August 2016
Volume 16, Issue 12
Open Access
Vision Sciences Society Annual Meeting Abstract  |   September 2016
Multiple Objects of Attentional Selection in Human Visual Cortex
Author Affiliations
  • Xilin Zhang
    Laboratory of Brain and Cognition, National Institute of Mental Health, National Institutes of Health, Bethesda, Maryland, USA
  • Nicole Mlynaryk
    Laboratory of Brain and Cognition, National Institute of Mental Health, National Institutes of Health, Bethesda, Maryland, USA
  • Shruti Japee
    Laboratory of Brain and Cognition, National Institute of Mental Health, National Institutes of Health, Bethesda, Maryland, USA
  • Leslie Ungerleider
    Laboratory of Brain and Cognition, National Institute of Mental Health, National Institutes of Health, Bethesda, Maryland, USA
Journal of Vision September 2016, Vol.16, 603. doi:10.1167/16.12.603
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      Xilin Zhang, Nicole Mlynaryk, Shruti Japee, Leslie Ungerleider; Multiple Objects of Attentional Selection in Human Visual Cortex. Journal of Vision 2016;16(12):603. doi: 10.1167/16.12.603.

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      © 2017 Association for Research in Vision and Ophthalmology.

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Abstract

How many different objects we can select at once remains unclear. Here, we used functional magnetic resonance imaging to address this question as human subjects performed object-based attention tasks that required simultaneous attention to two objects that differed in either their features (Experiment 1) or locations (Experiment 2). In Experiment 1, subjects viewed stimuli consisting of a face transparently superimposed on a house. They either attended to the motion direction in a moving face with a static house (MFSH), a static face with a moving house (SFMH), and in a condition with a moving face with a moving house (MFMH), or attended to the static position in the MFSH and SFMH conditions, and in a condition with a static face with a static house (SFSH). When subjects attended to the motion direction, no significant difference in fMRI signal was found between MFMH and MFSH conditions in the fusiform face area (FFA) or between MFMH and SFMH conditions in the parahippocampal place area (PPA). When subjects attended to the static position, no significant difference in fMRI signal was found between SFSH and SFMH conditions in FFA, or between SFSH and MFSH conditions in PPA. In Experiment 2, subjects were randomly cued to attend to one location in a circular arc (the single cue condition) or to two locations in two different circular arcs (the double cue condition). These two different conditions showed no significant object-based attentional effect, i.e. activation was greater in regions representing uncued locations on the attended circular arc than regions representing equidistant locations on the unattended circular arcs, in human V1. These results provide direct evidence that object-based attention can select at least two objects that differ in either their features or locations simultaneously.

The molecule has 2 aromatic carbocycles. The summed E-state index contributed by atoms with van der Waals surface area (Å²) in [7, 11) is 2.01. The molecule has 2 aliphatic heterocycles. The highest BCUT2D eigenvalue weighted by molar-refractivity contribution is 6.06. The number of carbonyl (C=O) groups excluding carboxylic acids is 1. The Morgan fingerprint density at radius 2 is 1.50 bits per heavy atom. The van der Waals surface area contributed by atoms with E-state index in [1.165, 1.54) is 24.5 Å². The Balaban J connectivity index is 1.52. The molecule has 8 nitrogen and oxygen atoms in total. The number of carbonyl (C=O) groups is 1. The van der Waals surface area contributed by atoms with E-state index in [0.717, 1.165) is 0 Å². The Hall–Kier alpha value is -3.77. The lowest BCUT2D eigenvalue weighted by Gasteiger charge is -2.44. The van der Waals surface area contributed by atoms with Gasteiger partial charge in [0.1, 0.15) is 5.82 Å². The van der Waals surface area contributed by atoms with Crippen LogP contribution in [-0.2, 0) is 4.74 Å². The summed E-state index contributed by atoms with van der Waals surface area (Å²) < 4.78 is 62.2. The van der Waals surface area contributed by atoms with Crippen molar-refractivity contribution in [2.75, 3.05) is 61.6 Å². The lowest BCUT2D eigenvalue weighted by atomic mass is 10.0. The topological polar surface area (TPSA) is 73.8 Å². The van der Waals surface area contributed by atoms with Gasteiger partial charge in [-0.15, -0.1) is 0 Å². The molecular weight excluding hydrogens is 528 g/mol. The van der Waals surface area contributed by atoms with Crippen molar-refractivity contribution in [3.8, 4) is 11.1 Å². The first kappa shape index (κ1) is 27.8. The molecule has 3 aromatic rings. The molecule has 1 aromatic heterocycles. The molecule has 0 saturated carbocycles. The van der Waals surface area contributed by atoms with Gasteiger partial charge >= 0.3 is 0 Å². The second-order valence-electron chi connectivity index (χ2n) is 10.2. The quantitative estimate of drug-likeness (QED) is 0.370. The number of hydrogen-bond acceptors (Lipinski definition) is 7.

Meeting abstract presented at VSS 2016

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